Vanguard Group, the world’s second-largest asset manager, plans to open a new office in Miami to cater to Latin American clients who want to move part, or all, of their wealth offshore.
The company will lease an office in 2024 while managing the rest of this year with a combination of shared space and remote work for the two people already leading the Miami operations, Juan Hernandez, Vanguard’s head of Latin America, said in an interview in Mexico City.
Historically, wealthy Latin Americans have held some assets in their country of origin and some abroad as part of a diversification strategy against political and economic volatility, Hernandez said. But the possibility to hold money offshore used to be restricted to the wealthiest individuals who often held accounts in places like Switzerland, he said.
“In the past few years, we’ve seen the US position itself really well,” he said. “There have been some regulatory changes that have made things easier fiscally for non-resident accounts and technology has allowed intermediaries to offer accounts to individuals with smaller fortunes.”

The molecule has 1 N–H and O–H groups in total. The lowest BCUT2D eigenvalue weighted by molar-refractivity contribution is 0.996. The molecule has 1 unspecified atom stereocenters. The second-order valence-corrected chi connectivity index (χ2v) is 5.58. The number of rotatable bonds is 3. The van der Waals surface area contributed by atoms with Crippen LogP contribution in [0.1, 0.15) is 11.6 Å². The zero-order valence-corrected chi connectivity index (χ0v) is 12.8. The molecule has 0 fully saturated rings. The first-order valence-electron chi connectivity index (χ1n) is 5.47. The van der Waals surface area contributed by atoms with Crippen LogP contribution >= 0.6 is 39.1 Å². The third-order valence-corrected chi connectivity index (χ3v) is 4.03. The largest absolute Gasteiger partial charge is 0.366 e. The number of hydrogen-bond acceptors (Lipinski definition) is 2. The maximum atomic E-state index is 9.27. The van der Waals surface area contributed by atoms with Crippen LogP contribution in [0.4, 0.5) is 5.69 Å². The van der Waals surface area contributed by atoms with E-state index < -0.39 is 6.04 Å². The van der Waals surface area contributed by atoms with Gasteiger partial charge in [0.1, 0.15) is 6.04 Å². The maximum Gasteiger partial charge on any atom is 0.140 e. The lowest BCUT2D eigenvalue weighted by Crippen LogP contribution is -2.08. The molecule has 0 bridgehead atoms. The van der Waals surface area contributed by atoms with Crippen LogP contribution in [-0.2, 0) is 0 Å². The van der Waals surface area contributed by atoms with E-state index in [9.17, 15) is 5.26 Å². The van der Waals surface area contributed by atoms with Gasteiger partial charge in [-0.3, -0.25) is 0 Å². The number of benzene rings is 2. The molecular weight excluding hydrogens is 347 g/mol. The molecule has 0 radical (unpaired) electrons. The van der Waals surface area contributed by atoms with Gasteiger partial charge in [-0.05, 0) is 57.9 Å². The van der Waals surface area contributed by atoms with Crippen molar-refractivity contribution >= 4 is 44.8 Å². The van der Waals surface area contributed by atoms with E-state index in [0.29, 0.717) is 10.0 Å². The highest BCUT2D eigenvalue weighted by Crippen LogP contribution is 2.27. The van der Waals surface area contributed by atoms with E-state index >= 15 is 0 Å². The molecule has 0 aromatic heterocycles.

Vanguard’s Miami business will cater solely to financial intermediaries such as brokers, family offices and advisers who work on behalf of individuals, Hernandez said. He estimates the office will start with about 30 clients, who each manage $10 million to $50 million.
Miami “is becoming the wealth-management hub for Latin America,” he said, followed by Houston and New York. Hernandez expects the Miami office to grow to a team of 10 people in the short term.
Vanguard manages more than $7.6 trillion in assets globally with Latin America making up about $50 billion of that, Hernandez said. Its business in the region is evenly split between institutional investors and intermediaries, he said.
“Mexico is our most important market, followed by a very strong institutional business in Chile, Colombia and Peru,” Hernandez said.
While many Mexican investors park their money in government bonds known as Cetes that pay around 11%, Vanguard’s focus on long-term investments for institutional clients means the firm has grown “quite a bit” this year, he said.
The company works with all of the major pension funds in Mexico, which are known as Afores.
“We’d love for the Mexican stock market to be larger and more dynamic,” he said. “We are an important player as buyers and we’d love to participate even more.”
This article was provided by Bloomberg News.